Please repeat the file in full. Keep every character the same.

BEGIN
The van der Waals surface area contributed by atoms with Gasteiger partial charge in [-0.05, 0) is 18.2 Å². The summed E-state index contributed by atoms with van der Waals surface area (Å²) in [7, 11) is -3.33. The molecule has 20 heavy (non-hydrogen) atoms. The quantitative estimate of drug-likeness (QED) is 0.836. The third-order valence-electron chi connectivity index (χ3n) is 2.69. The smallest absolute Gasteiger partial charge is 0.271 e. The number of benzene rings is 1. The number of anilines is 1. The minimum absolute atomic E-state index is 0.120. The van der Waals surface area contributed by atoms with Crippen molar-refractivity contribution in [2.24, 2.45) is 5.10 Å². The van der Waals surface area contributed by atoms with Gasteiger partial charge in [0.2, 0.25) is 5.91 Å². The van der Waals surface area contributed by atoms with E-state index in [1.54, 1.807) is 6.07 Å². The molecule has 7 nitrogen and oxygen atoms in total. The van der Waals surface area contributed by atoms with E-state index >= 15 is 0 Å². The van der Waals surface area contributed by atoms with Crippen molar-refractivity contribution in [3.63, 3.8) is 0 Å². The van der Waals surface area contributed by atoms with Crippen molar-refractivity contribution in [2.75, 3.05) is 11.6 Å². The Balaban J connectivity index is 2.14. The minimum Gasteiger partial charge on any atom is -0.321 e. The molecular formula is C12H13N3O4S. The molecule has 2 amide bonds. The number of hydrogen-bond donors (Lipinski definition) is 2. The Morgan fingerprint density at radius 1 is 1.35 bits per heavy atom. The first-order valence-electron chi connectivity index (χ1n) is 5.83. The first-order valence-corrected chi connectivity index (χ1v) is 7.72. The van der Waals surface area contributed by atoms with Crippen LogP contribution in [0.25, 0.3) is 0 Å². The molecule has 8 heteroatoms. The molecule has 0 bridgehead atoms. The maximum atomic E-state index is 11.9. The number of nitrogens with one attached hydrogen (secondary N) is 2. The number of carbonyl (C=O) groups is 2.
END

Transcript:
The van der Waals surface area contributed by atoms with Gasteiger partial charge in [-0.05, 0) is 18.2 Å². The summed E-state index contributed by atoms with van der Waals surface area (Å²) in [7, 11) is -3.33. The molecule has 20 heavy (non-hydrogen) atoms. The quantitative estimate of drug-likeness (QED) is 0.836. The third-order valence-electron chi connectivity index (χ3n) is 2.69. The smallest absolute Gasteiger partial charge is 0.271 e. The number of benzene rings is 1. The number of anilines is 1. The minimum absolute atomic E-state index is 0.120. The van der Waals surface area contributed by atoms with Crippen molar-refractivity contribution in [2.24, 2.45) is 5.10 Å². The van der Waals surface area contributed by atoms with Gasteiger partial charge in [0.2, 0.25) is 5.91 Å². The van der Waals surface area contributed by atoms with E-state index in [1.54, 1.807) is 6.07 Å². The molecule has 7 nitrogen and oxygen atoms in total. The van der Waals surface area contributed by atoms with E-state index >= 15 is 0 Å². The van der Waals surface area contributed by atoms with Crippen molar-refractivity contribution in [3.63, 3.8) is 0 Å². The van der Waals surface area contributed by atoms with Crippen molar-refractivity contribution in [2.75, 3.05) is 11.6 Å². The Balaban J connectivity index is 2.14. The minimum Gasteiger partial charge on any atom is -0.321 e. The molecular formula is C12H13N3O4S. The molecule has 2 amide bonds. The number of hydrogen-bond donors (Lipinski definition) is 2. The Morgan fingerprint density at radius 1 is 1.35 bits per heavy atom. The first-order valence-electron chi connectivity index (χ1n) is 5.83. The first-order valence-corrected chi connectivity index (χ1v) is 7.72. The van der Waals surface area contributed by atoms with Crippen LogP contribution in [0.25, 0.3) is 0 Å². The molecule has 8 heteroatoms. The molecule has 0 bridgehead atoms. The maximum atomic E-state index is 11.9. The number of nitrogens with one attached hydrogen (secondary N) is 2. The number of carbonyl (C=O) groups is 2.